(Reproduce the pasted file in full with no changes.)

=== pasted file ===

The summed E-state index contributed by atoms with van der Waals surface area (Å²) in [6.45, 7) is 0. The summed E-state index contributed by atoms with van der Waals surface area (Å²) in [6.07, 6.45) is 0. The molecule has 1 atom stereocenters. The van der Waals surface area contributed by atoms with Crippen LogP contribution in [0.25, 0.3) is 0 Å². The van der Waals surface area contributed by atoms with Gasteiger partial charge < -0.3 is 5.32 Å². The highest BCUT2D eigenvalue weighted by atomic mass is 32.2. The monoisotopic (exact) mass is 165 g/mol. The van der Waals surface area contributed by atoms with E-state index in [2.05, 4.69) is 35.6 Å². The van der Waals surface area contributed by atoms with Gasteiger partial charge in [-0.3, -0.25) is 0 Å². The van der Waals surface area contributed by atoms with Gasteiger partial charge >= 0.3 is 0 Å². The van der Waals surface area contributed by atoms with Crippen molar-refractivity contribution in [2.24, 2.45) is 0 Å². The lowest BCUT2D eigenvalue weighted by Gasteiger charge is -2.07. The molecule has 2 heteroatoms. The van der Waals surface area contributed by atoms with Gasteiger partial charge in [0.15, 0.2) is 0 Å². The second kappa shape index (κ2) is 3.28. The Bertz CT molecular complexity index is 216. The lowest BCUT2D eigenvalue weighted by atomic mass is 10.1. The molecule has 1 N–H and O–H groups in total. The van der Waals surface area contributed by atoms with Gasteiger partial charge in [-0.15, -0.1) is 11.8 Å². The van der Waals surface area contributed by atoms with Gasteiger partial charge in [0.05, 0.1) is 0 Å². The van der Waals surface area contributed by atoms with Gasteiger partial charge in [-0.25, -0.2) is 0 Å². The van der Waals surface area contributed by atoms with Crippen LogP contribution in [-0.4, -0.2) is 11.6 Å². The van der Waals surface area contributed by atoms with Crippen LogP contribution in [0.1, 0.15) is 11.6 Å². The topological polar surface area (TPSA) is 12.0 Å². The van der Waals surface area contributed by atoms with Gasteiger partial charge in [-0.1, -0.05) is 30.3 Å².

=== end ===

The summed E-state index contributed by atoms with van der Waals surface area (Å²) in [6.45, 7) is 0. The summed E-state index contributed by atoms with van der Waals surface area (Å²) in [6.07, 6.45) is 0. The molecule has 1 atom stereocenters. The van der Waals surface area contributed by atoms with Crippen LogP contribution in [0.25, 0.3) is 0 Å². The van der Waals surface area contributed by atoms with Gasteiger partial charge < -0.3 is 5.32 Å². The highest BCUT2D eigenvalue weighted by atomic mass is 32.2. The monoisotopic (exact) mass is 165 g/mol. The van der Waals surface area contributed by atoms with E-state index in [2.05, 4.69) is 35.6 Å². The van der Waals surface area contributed by atoms with Gasteiger partial charge in [-0.3, -0.25) is 0 Å². The van der Waals surface area contributed by atoms with Gasteiger partial charge >= 0.3 is 0 Å². The van der Waals surface area contributed by atoms with Crippen molar-refractivity contribution in [2.24, 2.45) is 0 Å². The lowest BCUT2D eigenvalue weighted by Gasteiger charge is -2.07. The molecule has 2 heteroatoms. The van der Waals surface area contributed by atoms with Gasteiger partial charge in [0.15, 0.2) is 0 Å². The second kappa shape index (κ2) is 3.28. The Bertz CT molecular complexity index is 216. The lowest BCUT2D eigenvalue weighted by atomic mass is 10.1. The molecule has 1 N–H and O–H groups in total. The van der Waals surface area contributed by atoms with Gasteiger partial charge in [-0.15, -0.1) is 11.8 Å². The van der Waals surface area contributed by atoms with Gasteiger partial charge in [0.05, 0.1) is 0 Å². The van der Waals surface area contributed by atoms with Gasteiger partial charge in [-0.25, -0.2) is 0 Å². The van der Waals surface area contributed by atoms with Crippen LogP contribution in [-0.4, -0.2) is 11.6 Å². The van der Waals surface area contributed by atoms with Crippen LogP contribution in [0.1, 0.15) is 11.6 Å². The topological polar surface area (TPSA) is 12.0 Å². The van der Waals surface area contributed by atoms with Gasteiger partial charge in [-0.1, -0.05) is 30.3 Å².